Robin Schmidt: Yeah, that's a good question. We always wanted to maintain a certain level of production value. It's not because that makes any difference to the content itself. It's more just like, what do I want to put out in the world, and what's my background, and where do I come from, and how do I keep some connection to all the stuff that I've learned how to do over the last 20 years, making commercials and making films and generally getting good at making commercial content. And so there was always this idea, the minimum you can do is set up some lights. And that became how we did things, and we shoot on nice cameras and we have nice lenses. But again, if the person in front of the camera can't speak and isn't very good at communicating, then it doesn't matter how many lights you have, it's still going to be garbage. So initially, we put a lot of work and effort into taking the crazy stories of DeFi and everything else and giving them the treatment we felt they deserved that nobody else would bother to do because it was just way too difficult. And that was what we called the DeFi Weekly, and the template for that was set when we did the Curve video, when Curve launched. I basically had this idea in my head that this whole situation was bananas, so I was going to make the video use bananas. So in one shot, I've used the banana as a phone, and then I have bananas hitting me in the face. It was just a whole bunch of stuff that we did, and that sort of became the template for it. It wasn't like I deliberately set out to say, this is the tone of voice, and this is what the DeFi is going to be. Because if you look at the DeFi, and you look at Cameo, and look at what the DeFi was about, you'd be hard-pressed to understand why on earth a guy's getting hit in the face with bananas. But Camillo was always very supportive of that, because he said, the space is strange, and we don't need another Bloomberg. We need a media source that is completely unique and born from this space, and that tells the stories kind of the way they feel, and not necessarily the way we would traditionally cover them. So that's kind of what we tried to do. And that became the DeFi Weekly, and the promise of that was, you'll see something probably a little bit crazy. It wasn't always possible to do that. Some weeks we would really push ourselves to try and find a way of getting into the story in a meaningful way. Honestly, it's this. If you're going to make that much content, some of it, you just need it to have a creative peach to sink your teeth into. Otherwise it just gets really hard to consistently come to the table to talk about the same things in the same way, in the same context, to the same audience again and again and again. I just don't have that muscle. I have a huge amount of respect for people that can. Like Pomp, for instance, can talk about the same thing in a different way every day of the week, twice a day. I would just grow so bored. The bankers guys do it as well. They can talk about the same things and make them interesting and make the content and make it work. Again and again, I just don't have that. I'm constantly in need of visual refreshment and idea refreshment. A lot of what I was doing was just hunting for the quirky ideas, the odd ideas that nobody else would cover because they just weren't cool and they weren't going to generate lots of views. Those were always the things that, for me, were a bit more interesting. We had this strand called First Look, which went out on Wednesdays where we just deliberately go and look out for just something that was bizarre or different or interesting. because so much of what happens in this space is everyone copies everyone else. You get the same basic structure, same basic idea, but now it's on Avalanche or it's on Solana. After a while, it becomes really hard to be enthusiastic about that because who cares? I'm much more about the idea.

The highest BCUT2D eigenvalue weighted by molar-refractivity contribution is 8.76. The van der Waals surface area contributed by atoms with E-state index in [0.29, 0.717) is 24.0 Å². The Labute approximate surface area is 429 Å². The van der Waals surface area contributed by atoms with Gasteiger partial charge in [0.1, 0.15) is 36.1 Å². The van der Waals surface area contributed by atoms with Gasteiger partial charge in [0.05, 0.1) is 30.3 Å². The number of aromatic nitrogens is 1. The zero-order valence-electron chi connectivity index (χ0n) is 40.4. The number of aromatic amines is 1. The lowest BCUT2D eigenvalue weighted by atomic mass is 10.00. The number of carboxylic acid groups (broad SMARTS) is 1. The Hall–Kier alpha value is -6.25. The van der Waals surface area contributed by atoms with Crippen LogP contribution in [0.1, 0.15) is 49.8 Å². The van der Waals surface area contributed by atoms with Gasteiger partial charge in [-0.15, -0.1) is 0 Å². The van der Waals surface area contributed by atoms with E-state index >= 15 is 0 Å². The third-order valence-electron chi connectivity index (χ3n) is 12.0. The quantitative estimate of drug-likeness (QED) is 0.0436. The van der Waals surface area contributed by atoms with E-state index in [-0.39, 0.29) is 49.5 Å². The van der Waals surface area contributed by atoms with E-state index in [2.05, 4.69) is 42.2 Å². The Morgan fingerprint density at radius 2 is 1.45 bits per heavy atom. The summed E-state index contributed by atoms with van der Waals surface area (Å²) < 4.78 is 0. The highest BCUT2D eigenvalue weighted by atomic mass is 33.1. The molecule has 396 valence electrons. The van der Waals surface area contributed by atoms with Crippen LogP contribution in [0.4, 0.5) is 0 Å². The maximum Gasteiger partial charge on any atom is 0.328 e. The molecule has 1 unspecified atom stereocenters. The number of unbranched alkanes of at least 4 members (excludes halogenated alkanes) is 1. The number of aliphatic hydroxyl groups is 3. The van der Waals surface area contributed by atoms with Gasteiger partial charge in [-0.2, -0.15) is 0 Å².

Nicholas: It's part of the nature of the open source that things are getting forked and repeated so many times that it becomes boring. But also, I think the bananas and the cinematic elements that you're introducing are humanizing of something that can be so esoteric and difficult to grapple with and unrelatable. You also had a longstanding interest in cinema, right?